2018 Holiday Season Proposal: HomePod mini

Note: It is a bit odd to propose an expansion to a product that has not been released yet, but there are broad product strategy concerns I have with the still-unreleased HomePod . I’m also trying to take my own advice when it comes to criticism.

Earlier today I laid out all of my concerns with the upcoming Apple HomePod. Now I want to lay out what I think Apple should do for the next holiday season1. The existing HomePod looks good, but at $350 I don’t see it being the go-to Christmas gift next year. It’s just too expensive to be in enough people’s price range to make that happen. Also, when put up next to the existing Amazon and Google offerings in this area, I see this as a very hard sell for most people.

That’s where the above graphic comes in. Apple should introduce a new model of HomePod, the HomePod mini. They by no means need to make a device to compete directly with the $50 (and less on sale) Echo Dot and Google Home Mini), but they need to get something more affordable out there. If even I, Mr. Buy-All-the-Apple-Stuff Birchler isn’t buying a HomePod, that’s not a good sign.

Change #1: The Price

The price is just too high, simple as that. At $349, the HomePod is not only more expensive than the competition, it’s miles above them. Yes, Apple’s laptops and phones are expensive too, but they’re at least in the same ballpark as their competitors. A MacBook Pro costs over $2,000, but the specs are not that much worse than other Windows laptops in the same price range. Also, if you don’t want to spend that, they have computers all the way down to $599. Likewise, the iPhone X is $1,149, but they have iPhones down to $349. having the HomePod as their only speaker is like them only selling the 15” MacBook Pro, thereby having their only computer cost over $3,000. Their position in the market would be quite different if that were the case.

So the goal is not to get something as low as the Echo Dots and Home Minis of the world, but to get something in the ballpark of other speakers. The $199 price sounds about right to me as it still makes them the premium option, but beings them down to a price many more people are willing to spend.

Change #2: Sound quality

The big push from Apple with the current HomePod is its elaborate sound setup, which is supposed to deliver audio quality we’ve never experienced from a speaker this small. By all accounts, Apple has done this exceptionally well with the current model, but as I laid out earlier, I don’t think that feature is worth over $300 to most people.

Apple should simplify the audio output so that it is still excellent, but removes a lot of the advanced processing the embedded A8 processor is doing in the existing model. Reduce the 7 tweeters to 4. Maybe even remove the ability to use multiple HomePods together to get stereo sound.

I would not ask Apple to remove any of the microphones though, as these smart speakers’ ability to hear you is essential to their quality, so they should not skimp here. If the HomePod can’t here me reliably, it doesn’t matter how cheap it is.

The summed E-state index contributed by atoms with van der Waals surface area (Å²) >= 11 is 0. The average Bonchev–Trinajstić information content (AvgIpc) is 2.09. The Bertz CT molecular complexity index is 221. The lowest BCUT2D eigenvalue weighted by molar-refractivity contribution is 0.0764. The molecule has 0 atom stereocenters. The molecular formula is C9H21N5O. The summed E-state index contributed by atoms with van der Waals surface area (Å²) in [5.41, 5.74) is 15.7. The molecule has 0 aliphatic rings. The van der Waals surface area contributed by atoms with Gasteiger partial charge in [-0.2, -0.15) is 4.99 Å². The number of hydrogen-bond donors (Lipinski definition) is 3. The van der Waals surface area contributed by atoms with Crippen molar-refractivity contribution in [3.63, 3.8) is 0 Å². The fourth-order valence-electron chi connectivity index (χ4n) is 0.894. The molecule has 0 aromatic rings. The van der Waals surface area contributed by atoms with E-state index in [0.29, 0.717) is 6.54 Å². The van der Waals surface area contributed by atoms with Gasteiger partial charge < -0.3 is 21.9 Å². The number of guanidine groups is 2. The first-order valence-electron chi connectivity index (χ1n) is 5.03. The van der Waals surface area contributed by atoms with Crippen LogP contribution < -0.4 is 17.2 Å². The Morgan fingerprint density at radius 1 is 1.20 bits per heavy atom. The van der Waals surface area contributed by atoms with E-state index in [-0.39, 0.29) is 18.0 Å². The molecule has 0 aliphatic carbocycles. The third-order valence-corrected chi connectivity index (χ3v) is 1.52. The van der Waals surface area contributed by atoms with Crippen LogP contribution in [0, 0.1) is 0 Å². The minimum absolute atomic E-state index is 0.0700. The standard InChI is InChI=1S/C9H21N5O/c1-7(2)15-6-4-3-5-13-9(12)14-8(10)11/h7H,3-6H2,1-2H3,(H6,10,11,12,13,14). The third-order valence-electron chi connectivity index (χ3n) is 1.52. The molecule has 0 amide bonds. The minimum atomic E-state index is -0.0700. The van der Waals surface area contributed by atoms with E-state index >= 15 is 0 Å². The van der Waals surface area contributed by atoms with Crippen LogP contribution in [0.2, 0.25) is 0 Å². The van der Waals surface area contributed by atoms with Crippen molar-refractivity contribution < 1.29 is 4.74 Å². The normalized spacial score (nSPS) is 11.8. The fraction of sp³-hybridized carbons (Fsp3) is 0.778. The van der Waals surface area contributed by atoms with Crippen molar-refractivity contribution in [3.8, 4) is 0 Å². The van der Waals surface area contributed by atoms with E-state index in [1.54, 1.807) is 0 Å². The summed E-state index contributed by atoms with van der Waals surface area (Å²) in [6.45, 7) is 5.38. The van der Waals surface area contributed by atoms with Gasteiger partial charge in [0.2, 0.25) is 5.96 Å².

I’m fairly confident Apple could make some changes and still have the best sounding smart speaker on the market and justify their still-premium price point.

Change #3: Make it smaller

At 6.8 inches tall, the HomePod is pretty darn small already (the Amazon Echo Plus is 9.3 inches tall), but removing some of the speakers and speaker tech could surely cut the size of the device down a bit (4.5 inches in this mockup). This isn’t a required change, but size matters when it comes to speakers, and people will inherently see a smaller speaker as less premium than a larger speaker.

Also come on, Apple loves the “mini” moniker so why not use it here?

Change #4: Improve Siri with an iCloud App Library

This change would impact both models of HomePod, but I had to mention it here. Apple should add an option to install an app to your “iCloud App Library” upon installation2. The idea of this new feature is that apps would be able to run their Siri functionality in the cloud and not require its app to be installed on each device you use.

Currently, if OnmiFocus is installed on my iPhone, I can use Siri to add and remove tasks, mark tasks complete, and view existing tasks in lists or by due dates. This is great, and is a wonderful addition to iOS 11, but these features only work on my iPad if I have OmniFocus installed there too. If I don’t install it on my iPad, then Siri gets confused when I say to add something to OmniFocus. This will be extra inconvenient when a smart speaker is added to the mix and I can not install OmniFocus even if I wanted to.

If OmniFocus was able to add its functionality in a way that it could run in iCloud, not only would my iPad and Mac be able to use these features, but the HomePod could as well. Not only would this change make the HomePod better, it would make Siri on all devices better.


I can’t guarantee these changes will double Apple’s sales of the HomePod line, but I am confident the storyline around the HomePod would be more positive if there was a more affordable device in the market. I feel the changes listed above would greatly improve the appeal of the HomePod line to a wider audience.

Frankly, the dream would be to a model at $99, but that would require a lot more hardware changes and would be too drastic a change to make this quickly. If Apple wants the HomePod to be more than just a “hobby” project for a small niche of consumers, they need to expand the line and I think the HomePod mini would be a great next step for them.


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  1. Maybe it’s more realistic for this to be a 2019 thing, but I can dream, can’t I? 
  2. Additionally, apps should be able to request this permission in-app in the event an app has already been installed and you would like to add this functionality.